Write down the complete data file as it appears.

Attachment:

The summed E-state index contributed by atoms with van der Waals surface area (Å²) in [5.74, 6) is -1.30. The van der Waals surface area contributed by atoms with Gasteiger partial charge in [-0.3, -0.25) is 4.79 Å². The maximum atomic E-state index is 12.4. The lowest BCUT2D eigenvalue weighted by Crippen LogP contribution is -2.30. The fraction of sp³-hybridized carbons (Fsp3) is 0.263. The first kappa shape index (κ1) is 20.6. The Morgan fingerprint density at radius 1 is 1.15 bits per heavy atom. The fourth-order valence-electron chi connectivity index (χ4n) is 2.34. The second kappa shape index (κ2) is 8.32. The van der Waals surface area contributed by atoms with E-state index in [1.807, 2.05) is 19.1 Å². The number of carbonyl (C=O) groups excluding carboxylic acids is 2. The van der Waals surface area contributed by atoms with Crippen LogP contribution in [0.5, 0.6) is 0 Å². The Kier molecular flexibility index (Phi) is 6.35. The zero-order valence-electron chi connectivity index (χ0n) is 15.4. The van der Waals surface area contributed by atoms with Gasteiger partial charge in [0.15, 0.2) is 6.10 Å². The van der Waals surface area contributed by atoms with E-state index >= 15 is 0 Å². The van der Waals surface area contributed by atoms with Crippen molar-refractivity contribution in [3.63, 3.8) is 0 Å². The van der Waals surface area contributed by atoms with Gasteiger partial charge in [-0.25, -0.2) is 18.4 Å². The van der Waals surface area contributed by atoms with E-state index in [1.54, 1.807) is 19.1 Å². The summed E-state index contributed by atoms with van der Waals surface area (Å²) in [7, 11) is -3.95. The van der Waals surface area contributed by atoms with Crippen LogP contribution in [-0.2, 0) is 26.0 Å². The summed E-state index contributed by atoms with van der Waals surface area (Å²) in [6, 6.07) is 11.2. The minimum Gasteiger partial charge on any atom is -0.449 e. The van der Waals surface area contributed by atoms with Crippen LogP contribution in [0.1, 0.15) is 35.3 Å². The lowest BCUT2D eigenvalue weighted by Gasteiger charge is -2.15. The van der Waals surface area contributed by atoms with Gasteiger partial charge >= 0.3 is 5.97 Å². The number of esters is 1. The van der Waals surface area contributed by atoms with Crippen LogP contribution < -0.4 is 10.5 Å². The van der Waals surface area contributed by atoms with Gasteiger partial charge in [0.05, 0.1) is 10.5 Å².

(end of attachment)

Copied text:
The summed E-state index contributed by atoms with van der Waals surface area (Å²) in [5.74, 6) is -1.30. The van der Waals surface area contributed by atoms with Gasteiger partial charge in [-0.3, -0.25) is 4.79 Å². The maximum atomic E-state index is 12.4. The lowest BCUT2D eigenvalue weighted by Crippen LogP contribution is -2.30. The fraction of sp³-hybridized carbons (Fsp3) is 0.263. The first kappa shape index (κ1) is 20.6. The Morgan fingerprint density at radius 1 is 1.15 bits per heavy atom. The fourth-order valence-electron chi connectivity index (χ4n) is 2.34. The second kappa shape index (κ2) is 8.32. The van der Waals surface area contributed by atoms with E-state index in [1.807, 2.05) is 19.1 Å². The number of carbonyl (C=O) groups excluding carboxylic acids is 2. The van der Waals surface area contributed by atoms with Crippen LogP contribution in [0.5, 0.6) is 0 Å². The Kier molecular flexibility index (Phi) is 6.35. The zero-order valence-electron chi connectivity index (χ0n) is 15.4. The van der Waals surface area contributed by atoms with Gasteiger partial charge in [0.15, 0.2) is 6.10 Å². The van der Waals surface area contributed by atoms with E-state index >= 15 is 0 Å². The van der Waals surface area contributed by atoms with Crippen molar-refractivity contribution in [3.63, 3.8) is 0 Å². The van der Waals surface area contributed by atoms with Gasteiger partial charge in [-0.25, -0.2) is 18.4 Å². The van der Waals surface area contributed by atoms with E-state index in [1.54, 1.807) is 19.1 Å². The summed E-state index contributed by atoms with van der Waals surface area (Å²) in [7, 11) is -3.95. The van der Waals surface area contributed by atoms with Crippen LogP contribution in [-0.2, 0) is 26.0 Å². The summed E-state index contributed by atoms with van der Waals surface area (Å²) in [6, 6.07) is 11.2. The minimum Gasteiger partial charge on any atom is -0.449 e. The van der Waals surface area contributed by atoms with Crippen LogP contribution in [0.1, 0.15) is 35.3 Å². The lowest BCUT2D eigenvalue weighted by Gasteiger charge is -2.15. The van der Waals surface area contributed by atoms with Gasteiger partial charge >= 0.3 is 5.97 Å². The number of esters is 1. The van der Waals surface area contributed by atoms with Crippen LogP contribution < -0.4 is 10.5 Å². The van der Waals surface area contributed by atoms with Gasteiger partial charge in [0.05, 0.1) is 10.5 Å².